Pak — 100% Human Hair
(RA Sounds Ra003, 2003, CD)
RonRuins — Big Shoes
(Magaibutsu MGC-20, 2001, CD)
by Peter Thelen, Published 2003-08-01
Ron Anderson is a musician, composer and improviser who has been involved in numerous projects over the years, including Rat At Rat R, The Molecules, Vacuum Tree Head, Guapo, Metal Eater and many more bands and collaborative efforts, both in the US, Europe and Japan. As I write he is performing at FIMAV in Victoriaville, Quebec. His latest band is NY based 4-piece Pak, and 100% Human Hair is their debut recording, an aggressively complex over-the-top high energy outfit that drives hard, fast, and crazy. With a lineup of two guitars, bass and drums (vocals shared, with guest sax by Elliot Sharp on one track), to say their sound is intense and unpredictable is an understatement; it’s all high tension with little release – a brutal assault on the senses, yet a precise and carefully crafted one that leaves the impression that this would probably be one helluva band to see live. The most immediate reference points would be Japan’s Ruins or Captain Beefheart’s Magic Band, although the former with English lyrics instead of a made-up language, and the latter sans any of the blues harp and slide – just the vocal styling, raw energy, and trout-mask schizophrenia. One might also be reminded of the short lived Swedish trio Kraldjursanstalten, at least as far as the rhythmic approach goes, which seems to change every measure and is impossible to tap your foot to! The level of complexity here is stunning and impressive, and the musicianship is nothing short of superb, but it’s definitely not something for the faint of heart or those looking for pretty symphonic stuff. Pak will kick your ass and leave you bruised and beaten. Just what you wanted, isn’t it?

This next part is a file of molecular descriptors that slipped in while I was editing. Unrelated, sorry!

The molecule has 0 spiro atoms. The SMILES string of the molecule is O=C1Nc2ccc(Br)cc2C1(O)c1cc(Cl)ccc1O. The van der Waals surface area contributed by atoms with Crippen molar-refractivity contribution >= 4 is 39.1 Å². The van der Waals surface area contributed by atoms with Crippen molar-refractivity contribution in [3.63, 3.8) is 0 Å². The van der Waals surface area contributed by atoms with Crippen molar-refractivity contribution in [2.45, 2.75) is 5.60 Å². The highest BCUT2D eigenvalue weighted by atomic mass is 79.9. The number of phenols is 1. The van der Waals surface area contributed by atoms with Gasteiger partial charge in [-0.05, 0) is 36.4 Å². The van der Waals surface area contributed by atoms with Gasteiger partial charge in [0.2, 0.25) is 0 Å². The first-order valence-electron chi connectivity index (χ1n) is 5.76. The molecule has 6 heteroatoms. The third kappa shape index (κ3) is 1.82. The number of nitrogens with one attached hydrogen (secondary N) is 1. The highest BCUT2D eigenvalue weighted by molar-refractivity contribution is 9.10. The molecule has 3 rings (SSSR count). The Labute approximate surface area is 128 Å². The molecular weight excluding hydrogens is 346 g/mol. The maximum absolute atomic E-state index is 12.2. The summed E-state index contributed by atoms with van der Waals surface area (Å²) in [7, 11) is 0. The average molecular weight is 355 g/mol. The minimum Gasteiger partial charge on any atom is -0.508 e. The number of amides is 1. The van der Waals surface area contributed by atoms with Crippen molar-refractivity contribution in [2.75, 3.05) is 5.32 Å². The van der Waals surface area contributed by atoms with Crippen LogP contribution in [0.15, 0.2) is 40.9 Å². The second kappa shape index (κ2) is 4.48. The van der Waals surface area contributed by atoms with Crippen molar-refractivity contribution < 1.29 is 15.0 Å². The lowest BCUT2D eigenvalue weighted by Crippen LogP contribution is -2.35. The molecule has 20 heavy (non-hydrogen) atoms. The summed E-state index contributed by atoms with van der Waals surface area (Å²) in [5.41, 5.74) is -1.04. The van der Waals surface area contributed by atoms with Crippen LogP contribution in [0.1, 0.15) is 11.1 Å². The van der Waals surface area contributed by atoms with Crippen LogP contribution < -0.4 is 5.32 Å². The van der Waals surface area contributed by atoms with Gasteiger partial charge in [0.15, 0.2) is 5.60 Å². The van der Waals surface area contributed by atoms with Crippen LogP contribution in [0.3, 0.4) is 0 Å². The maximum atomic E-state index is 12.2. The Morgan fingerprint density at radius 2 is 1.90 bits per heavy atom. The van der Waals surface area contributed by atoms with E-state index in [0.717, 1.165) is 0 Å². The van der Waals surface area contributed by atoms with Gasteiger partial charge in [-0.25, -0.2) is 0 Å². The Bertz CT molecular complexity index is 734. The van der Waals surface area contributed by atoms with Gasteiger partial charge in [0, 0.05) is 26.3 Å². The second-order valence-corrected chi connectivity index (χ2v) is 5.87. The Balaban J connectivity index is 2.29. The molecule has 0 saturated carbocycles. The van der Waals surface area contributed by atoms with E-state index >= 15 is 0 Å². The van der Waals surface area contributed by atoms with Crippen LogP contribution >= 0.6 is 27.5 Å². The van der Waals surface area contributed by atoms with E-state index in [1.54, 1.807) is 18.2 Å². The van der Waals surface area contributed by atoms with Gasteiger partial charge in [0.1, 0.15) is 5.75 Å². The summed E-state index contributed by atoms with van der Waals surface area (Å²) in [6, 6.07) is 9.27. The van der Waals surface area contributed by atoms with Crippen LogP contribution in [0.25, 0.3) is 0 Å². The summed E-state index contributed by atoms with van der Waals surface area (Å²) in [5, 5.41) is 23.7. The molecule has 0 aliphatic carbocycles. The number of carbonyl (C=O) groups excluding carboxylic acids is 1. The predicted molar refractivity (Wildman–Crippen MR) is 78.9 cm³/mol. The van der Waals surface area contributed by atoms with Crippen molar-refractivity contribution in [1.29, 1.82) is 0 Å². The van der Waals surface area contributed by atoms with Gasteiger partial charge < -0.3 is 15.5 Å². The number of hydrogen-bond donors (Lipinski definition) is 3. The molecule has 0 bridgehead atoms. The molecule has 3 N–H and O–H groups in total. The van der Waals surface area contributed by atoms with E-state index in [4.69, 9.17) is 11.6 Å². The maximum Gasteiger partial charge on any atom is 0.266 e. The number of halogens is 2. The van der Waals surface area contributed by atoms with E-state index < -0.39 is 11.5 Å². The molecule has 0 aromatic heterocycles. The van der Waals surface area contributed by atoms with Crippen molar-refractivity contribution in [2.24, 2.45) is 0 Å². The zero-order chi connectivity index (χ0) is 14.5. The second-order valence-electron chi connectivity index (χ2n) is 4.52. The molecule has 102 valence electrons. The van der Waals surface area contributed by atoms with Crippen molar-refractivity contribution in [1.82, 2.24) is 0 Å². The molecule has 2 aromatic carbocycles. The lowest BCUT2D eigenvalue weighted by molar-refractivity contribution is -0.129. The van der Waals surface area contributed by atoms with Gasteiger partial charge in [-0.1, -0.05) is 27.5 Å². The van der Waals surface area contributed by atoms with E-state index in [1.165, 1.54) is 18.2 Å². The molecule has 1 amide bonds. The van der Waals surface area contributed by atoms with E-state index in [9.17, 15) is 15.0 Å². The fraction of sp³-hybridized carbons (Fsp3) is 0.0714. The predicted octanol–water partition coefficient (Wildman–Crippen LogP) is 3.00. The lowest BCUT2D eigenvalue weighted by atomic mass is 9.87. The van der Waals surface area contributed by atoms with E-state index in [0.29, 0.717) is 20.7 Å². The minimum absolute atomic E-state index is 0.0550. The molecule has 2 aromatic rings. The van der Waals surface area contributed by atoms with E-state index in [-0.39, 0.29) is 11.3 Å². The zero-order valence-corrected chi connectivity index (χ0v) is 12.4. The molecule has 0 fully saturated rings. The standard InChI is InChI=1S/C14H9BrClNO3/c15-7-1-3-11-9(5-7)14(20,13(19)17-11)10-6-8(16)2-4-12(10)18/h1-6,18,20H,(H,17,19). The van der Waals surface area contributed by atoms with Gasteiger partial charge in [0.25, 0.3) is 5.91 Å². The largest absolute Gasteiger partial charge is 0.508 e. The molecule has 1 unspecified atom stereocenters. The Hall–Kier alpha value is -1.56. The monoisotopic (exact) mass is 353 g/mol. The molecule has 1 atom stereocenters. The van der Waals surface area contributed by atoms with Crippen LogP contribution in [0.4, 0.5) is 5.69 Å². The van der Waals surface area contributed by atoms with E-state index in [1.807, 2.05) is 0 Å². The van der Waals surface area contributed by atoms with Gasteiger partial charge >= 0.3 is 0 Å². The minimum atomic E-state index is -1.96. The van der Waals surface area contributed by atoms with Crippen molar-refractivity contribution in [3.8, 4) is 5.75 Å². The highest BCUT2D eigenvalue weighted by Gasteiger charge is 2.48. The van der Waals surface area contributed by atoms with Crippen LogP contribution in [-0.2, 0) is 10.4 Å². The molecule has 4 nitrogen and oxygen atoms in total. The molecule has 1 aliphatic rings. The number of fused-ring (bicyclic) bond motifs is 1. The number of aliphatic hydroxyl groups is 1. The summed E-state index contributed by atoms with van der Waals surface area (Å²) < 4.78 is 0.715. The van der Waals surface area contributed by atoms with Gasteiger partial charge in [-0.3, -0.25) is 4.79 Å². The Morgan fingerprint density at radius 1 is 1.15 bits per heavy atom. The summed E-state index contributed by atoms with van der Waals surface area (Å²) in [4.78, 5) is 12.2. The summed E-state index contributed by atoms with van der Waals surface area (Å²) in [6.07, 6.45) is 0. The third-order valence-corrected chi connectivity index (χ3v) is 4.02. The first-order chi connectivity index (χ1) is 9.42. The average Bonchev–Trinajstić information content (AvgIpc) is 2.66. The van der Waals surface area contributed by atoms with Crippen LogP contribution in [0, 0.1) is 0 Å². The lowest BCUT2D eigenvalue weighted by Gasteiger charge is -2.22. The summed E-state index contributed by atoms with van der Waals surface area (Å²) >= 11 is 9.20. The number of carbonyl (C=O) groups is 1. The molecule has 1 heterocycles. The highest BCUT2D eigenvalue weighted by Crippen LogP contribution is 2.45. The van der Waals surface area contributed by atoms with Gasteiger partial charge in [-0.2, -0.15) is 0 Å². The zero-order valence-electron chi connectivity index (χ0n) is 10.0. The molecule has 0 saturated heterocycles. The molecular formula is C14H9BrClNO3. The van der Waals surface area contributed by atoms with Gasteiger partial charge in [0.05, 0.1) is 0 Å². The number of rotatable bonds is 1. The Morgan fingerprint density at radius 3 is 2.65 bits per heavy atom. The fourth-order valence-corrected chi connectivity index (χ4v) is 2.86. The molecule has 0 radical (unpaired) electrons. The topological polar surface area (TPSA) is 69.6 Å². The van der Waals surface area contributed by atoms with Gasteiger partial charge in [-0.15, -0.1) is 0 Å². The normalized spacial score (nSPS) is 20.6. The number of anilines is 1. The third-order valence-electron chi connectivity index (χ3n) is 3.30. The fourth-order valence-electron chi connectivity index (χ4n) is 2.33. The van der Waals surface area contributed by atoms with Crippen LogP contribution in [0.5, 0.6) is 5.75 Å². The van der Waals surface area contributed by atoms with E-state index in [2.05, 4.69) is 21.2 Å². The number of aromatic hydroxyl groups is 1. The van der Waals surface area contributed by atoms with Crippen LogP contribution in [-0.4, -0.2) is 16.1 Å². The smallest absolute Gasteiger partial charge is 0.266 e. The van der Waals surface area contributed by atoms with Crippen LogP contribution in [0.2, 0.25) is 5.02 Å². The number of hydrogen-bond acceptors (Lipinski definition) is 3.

Big Shoes is the second release by one of Anderson’s other projects, and as the name implies, it’s the trio of Ron Anderson (guitar, vocals, trumpet) and Ruins (Tatsuya Yoshida – drums, vocals keyboards, and Hisashi Sasaki – bass & vocals). Most are probably familiar with at least some of Ruins work, and that’s a good starting point for describing this: brutal slabs of bass and drums, heavy and direct, complex and relentless, although not as “zeuhl-ish” as some of their earlier work, plus the trio format and addition of guitars and trumpet give that aspect of the sound an additional dimension that makes it a bit more melodic, playful and edgy. In addition, Ronruins exhibits a more experimental and free side at times that’s totally unlike Ruins (at least any this writer is familiar with) and works well to give this disc a bit more variety. Overall, it’s a fun disc with a lot of unexpected twists and turns, and plenty of raw energy to spare. As bonus tracks, two six-minute improvisations with vocalist Haco (from After Dinner) are included at the end.
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